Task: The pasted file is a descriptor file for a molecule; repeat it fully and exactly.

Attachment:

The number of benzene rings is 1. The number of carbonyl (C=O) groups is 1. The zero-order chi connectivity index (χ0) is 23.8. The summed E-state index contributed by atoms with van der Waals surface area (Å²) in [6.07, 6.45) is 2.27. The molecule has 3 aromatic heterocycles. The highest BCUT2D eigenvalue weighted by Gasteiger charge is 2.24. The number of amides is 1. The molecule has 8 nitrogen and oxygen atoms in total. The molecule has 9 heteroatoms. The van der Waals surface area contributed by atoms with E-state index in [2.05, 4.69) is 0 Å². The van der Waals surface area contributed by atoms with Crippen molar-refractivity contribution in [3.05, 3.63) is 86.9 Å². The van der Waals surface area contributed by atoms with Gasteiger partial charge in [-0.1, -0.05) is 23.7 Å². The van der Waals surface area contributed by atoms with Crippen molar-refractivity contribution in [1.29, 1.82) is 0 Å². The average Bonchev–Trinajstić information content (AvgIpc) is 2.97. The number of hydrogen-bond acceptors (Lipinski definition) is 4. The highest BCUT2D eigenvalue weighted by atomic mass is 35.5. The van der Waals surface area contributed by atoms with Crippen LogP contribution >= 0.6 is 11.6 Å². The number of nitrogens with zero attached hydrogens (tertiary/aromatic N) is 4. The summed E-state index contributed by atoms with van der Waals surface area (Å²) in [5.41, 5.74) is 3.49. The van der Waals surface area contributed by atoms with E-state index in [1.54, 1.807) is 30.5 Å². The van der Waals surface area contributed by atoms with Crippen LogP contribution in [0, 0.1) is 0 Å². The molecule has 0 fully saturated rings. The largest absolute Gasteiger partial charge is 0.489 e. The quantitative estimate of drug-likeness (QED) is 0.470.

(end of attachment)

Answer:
The number of benzene rings is 1. The number of carbonyl (C=O) groups is 1. The zero-order chi connectivity index (χ0) is 23.8. The summed E-state index contributed by atoms with van der Waals surface area (Å²) in [6.07, 6.45) is 2.27. The molecule has 3 aromatic heterocycles. The highest BCUT2D eigenvalue weighted by Gasteiger charge is 2.24. The number of amides is 1. The molecule has 8 nitrogen and oxygen atoms in total. The molecule has 9 heteroatoms. The van der Waals surface area contributed by atoms with E-state index in [2.05, 4.69) is 0 Å². The van der Waals surface area contributed by atoms with Crippen molar-refractivity contribution in [3.05, 3.63) is 86.9 Å². The van der Waals surface area contributed by atoms with Gasteiger partial charge in [-0.1, -0.05) is 23.7 Å². The van der Waals surface area contributed by atoms with Crippen molar-refractivity contribution in [1.29, 1.82) is 0 Å². The average Bonchev–Trinajstić information content (AvgIpc) is 2.97. The number of hydrogen-bond acceptors (Lipinski definition) is 4. The highest BCUT2D eigenvalue weighted by atomic mass is 35.5. The van der Waals surface area contributed by atoms with Crippen LogP contribution >= 0.6 is 11.6 Å². The number of nitrogens with zero attached hydrogens (tertiary/aromatic N) is 4. The summed E-state index contributed by atoms with van der Waals surface area (Å²) in [5.41, 5.74) is 3.49. The van der Waals surface area contributed by atoms with E-state index in [1.54, 1.807) is 30.5 Å². The van der Waals surface area contributed by atoms with Crippen LogP contribution in [0, 0.1) is 0 Å². The molecule has 0 fully saturated rings. The largest absolute Gasteiger partial charge is 0.489 e. The quantitative estimate of drug-likeness (QED) is 0.470.